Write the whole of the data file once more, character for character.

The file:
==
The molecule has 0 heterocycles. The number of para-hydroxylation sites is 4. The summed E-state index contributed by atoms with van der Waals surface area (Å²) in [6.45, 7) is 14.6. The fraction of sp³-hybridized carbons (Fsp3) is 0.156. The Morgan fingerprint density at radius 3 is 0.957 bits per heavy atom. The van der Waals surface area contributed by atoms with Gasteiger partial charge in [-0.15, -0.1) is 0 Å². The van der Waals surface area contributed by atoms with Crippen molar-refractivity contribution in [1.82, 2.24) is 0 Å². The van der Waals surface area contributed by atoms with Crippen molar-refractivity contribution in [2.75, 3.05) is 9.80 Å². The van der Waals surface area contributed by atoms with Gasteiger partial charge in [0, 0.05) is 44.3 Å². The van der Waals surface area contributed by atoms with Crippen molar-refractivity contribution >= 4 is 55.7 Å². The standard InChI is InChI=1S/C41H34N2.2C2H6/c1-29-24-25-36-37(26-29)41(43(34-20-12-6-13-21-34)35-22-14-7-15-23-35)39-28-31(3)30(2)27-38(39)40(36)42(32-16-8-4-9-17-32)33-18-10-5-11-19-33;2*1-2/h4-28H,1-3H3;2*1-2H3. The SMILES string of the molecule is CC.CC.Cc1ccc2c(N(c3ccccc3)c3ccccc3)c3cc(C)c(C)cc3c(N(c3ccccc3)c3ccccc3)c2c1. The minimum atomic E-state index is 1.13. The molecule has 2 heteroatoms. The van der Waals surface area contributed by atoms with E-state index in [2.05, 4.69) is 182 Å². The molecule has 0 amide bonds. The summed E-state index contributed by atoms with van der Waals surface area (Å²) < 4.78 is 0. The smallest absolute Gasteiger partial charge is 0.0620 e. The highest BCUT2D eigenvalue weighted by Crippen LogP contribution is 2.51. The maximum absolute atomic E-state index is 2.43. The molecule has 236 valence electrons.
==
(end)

The molecule has 0 heterocycles. The number of para-hydroxylation sites is 4. The summed E-state index contributed by atoms with van der Waals surface area (Å²) in [6.45, 7) is 14.6. The fraction of sp³-hybridized carbons (Fsp3) is 0.156. The Morgan fingerprint density at radius 3 is 0.957 bits per heavy atom. The van der Waals surface area contributed by atoms with Gasteiger partial charge in [-0.15, -0.1) is 0 Å². The van der Waals surface area contributed by atoms with Crippen molar-refractivity contribution in [1.82, 2.24) is 0 Å². The van der Waals surface area contributed by atoms with Crippen molar-refractivity contribution in [2.75, 3.05) is 9.80 Å². The van der Waals surface area contributed by atoms with Gasteiger partial charge in [0, 0.05) is 44.3 Å². The van der Waals surface area contributed by atoms with Crippen molar-refractivity contribution >= 4 is 55.7 Å². The standard InChI is InChI=1S/C41H34N2.2C2H6/c1-29-24-25-36-37(26-29)41(43(34-20-12-6-13-21-34)35-22-14-7-15-23-35)39-28-31(3)30(2)27-38(39)40(36)42(32-16-8-4-9-17-32)33-18-10-5-11-19-33;2*1-2/h4-28H,1-3H3;2*1-2H3. The SMILES string of the molecule is CC.CC.Cc1ccc2c(N(c3ccccc3)c3ccccc3)c3cc(C)c(C)cc3c(N(c3ccccc3)c3ccccc3)c2c1. The minimum atomic E-state index is 1.13. The molecule has 2 heteroatoms. The van der Waals surface area contributed by atoms with E-state index in [2.05, 4.69) is 182 Å². The molecule has 0 amide bonds. The summed E-state index contributed by atoms with van der Waals surface area (Å²) < 4.78 is 0. The smallest absolute Gasteiger partial charge is 0.0620 e. The highest BCUT2D eigenvalue weighted by Crippen LogP contribution is 2.51. The maximum absolute atomic E-state index is 2.43. The molecule has 236 valence electrons.